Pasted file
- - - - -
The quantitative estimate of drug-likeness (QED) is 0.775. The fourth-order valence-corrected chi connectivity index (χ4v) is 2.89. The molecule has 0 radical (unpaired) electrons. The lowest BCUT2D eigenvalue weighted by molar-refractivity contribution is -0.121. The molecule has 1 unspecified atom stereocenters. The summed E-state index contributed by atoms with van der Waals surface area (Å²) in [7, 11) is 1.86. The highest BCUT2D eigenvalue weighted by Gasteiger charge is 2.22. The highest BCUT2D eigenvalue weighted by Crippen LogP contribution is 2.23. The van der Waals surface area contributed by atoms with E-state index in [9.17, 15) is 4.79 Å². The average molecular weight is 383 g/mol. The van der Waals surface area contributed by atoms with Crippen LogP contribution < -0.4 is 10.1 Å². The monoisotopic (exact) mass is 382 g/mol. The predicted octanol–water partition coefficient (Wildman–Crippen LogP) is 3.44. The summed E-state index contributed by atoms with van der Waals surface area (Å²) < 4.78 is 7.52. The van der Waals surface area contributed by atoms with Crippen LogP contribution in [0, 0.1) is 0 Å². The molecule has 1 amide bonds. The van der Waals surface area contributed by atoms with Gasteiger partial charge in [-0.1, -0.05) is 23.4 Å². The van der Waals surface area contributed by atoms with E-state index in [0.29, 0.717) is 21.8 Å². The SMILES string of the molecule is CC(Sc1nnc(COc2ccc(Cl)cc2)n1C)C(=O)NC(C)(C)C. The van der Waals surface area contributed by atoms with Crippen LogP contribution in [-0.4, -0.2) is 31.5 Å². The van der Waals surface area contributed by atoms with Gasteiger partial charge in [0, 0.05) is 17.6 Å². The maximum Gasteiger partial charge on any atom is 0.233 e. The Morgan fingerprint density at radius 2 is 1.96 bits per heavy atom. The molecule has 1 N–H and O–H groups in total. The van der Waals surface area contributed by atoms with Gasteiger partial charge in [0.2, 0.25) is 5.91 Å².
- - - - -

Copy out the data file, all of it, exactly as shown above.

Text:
The quantitative estimate of drug-likeness (QED) is 0.775. The fourth-order valence-corrected chi connectivity index (χ4v) is 2.89. The molecule has 0 radical (unpaired) electrons. The lowest BCUT2D eigenvalue weighted by molar-refractivity contribution is -0.121. The molecule has 1 unspecified atom stereocenters. The summed E-state index contributed by atoms with van der Waals surface area (Å²) in [7, 11) is 1.86. The highest BCUT2D eigenvalue weighted by Gasteiger charge is 2.22. The highest BCUT2D eigenvalue weighted by Crippen LogP contribution is 2.23. The van der Waals surface area contributed by atoms with E-state index in [9.17, 15) is 4.79 Å². The average molecular weight is 383 g/mol. The van der Waals surface area contributed by atoms with Crippen LogP contribution < -0.4 is 10.1 Å². The monoisotopic (exact) mass is 382 g/mol. The predicted octanol–water partition coefficient (Wildman–Crippen LogP) is 3.44. The summed E-state index contributed by atoms with van der Waals surface area (Å²) < 4.78 is 7.52. The van der Waals surface area contributed by atoms with Crippen LogP contribution in [0, 0.1) is 0 Å². The molecule has 1 amide bonds. The van der Waals surface area contributed by atoms with Gasteiger partial charge in [-0.1, -0.05) is 23.4 Å². The van der Waals surface area contributed by atoms with E-state index in [0.29, 0.717) is 21.8 Å². The SMILES string of the molecule is CC(Sc1nnc(COc2ccc(Cl)cc2)n1C)C(=O)NC(C)(C)C. The van der Waals surface area contributed by atoms with Crippen LogP contribution in [-0.4, -0.2) is 31.5 Å². The van der Waals surface area contributed by atoms with Gasteiger partial charge in [0, 0.05) is 17.6 Å². The maximum Gasteiger partial charge on any atom is 0.233 e. The Morgan fingerprint density at radius 2 is 1.96 bits per heavy atom. The molecule has 1 N–H and O–H groups in total. The van der Waals surface area contributed by atoms with Gasteiger partial charge in [0.2, 0.25) is 5.91 Å².